The Widow Killer, by Pavel Kohout
I've been reading this book forever, or at least that's what it feels like! Despite being a quite exciting murder mystery/thriller set in Prague at the end of World War II, I had a hard time getting into the story and was very slow about reading it. It was good, though.
We follow three men: Jan Morava, young Czech detective in occupied Prague, Erwin Buback, disillusioned Gestapo agent, and the murderer himself, who is a serial killer insanely obsessed with widows. Over the months it takes for the case to unfold, the Russians move ever closer to the city and both Jan and Buback find love. The killer just finds new victims and drives poor Jan mad with frustration.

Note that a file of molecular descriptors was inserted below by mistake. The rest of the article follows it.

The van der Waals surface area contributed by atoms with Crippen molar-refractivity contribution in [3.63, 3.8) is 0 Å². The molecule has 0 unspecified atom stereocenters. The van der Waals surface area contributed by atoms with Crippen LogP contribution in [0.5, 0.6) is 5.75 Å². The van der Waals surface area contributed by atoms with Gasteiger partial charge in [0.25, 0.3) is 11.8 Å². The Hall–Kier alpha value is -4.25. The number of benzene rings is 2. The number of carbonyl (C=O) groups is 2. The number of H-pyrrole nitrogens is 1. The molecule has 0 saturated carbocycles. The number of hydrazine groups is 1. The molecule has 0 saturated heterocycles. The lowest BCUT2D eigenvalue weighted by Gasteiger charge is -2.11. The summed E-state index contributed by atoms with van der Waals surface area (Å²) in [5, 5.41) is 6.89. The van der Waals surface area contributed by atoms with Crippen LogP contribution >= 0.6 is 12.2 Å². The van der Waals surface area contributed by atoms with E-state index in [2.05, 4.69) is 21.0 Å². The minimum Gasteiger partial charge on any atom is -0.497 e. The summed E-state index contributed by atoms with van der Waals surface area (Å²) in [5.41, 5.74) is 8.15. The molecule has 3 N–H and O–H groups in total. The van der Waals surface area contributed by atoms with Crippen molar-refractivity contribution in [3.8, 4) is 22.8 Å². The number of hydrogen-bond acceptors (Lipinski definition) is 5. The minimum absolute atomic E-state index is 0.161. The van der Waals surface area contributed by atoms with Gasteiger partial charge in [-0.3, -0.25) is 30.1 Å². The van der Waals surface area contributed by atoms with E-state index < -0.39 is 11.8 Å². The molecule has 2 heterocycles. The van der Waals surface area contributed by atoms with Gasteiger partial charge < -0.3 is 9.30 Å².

It's a long, intricate story and I was glad I read it, slowly though I went. I partly grabbed the book because of the author; Kohout was a Czech Communist who became a dissident -- a leader of the 1968 Prague Spring, expelled from the Party and the country, and one of the architects of Charta 77, along with Václav Havel and others. Kohout is still around today and has written poetry and plays as well as novels. So I was intrigued by that and wanted to see what he had to say.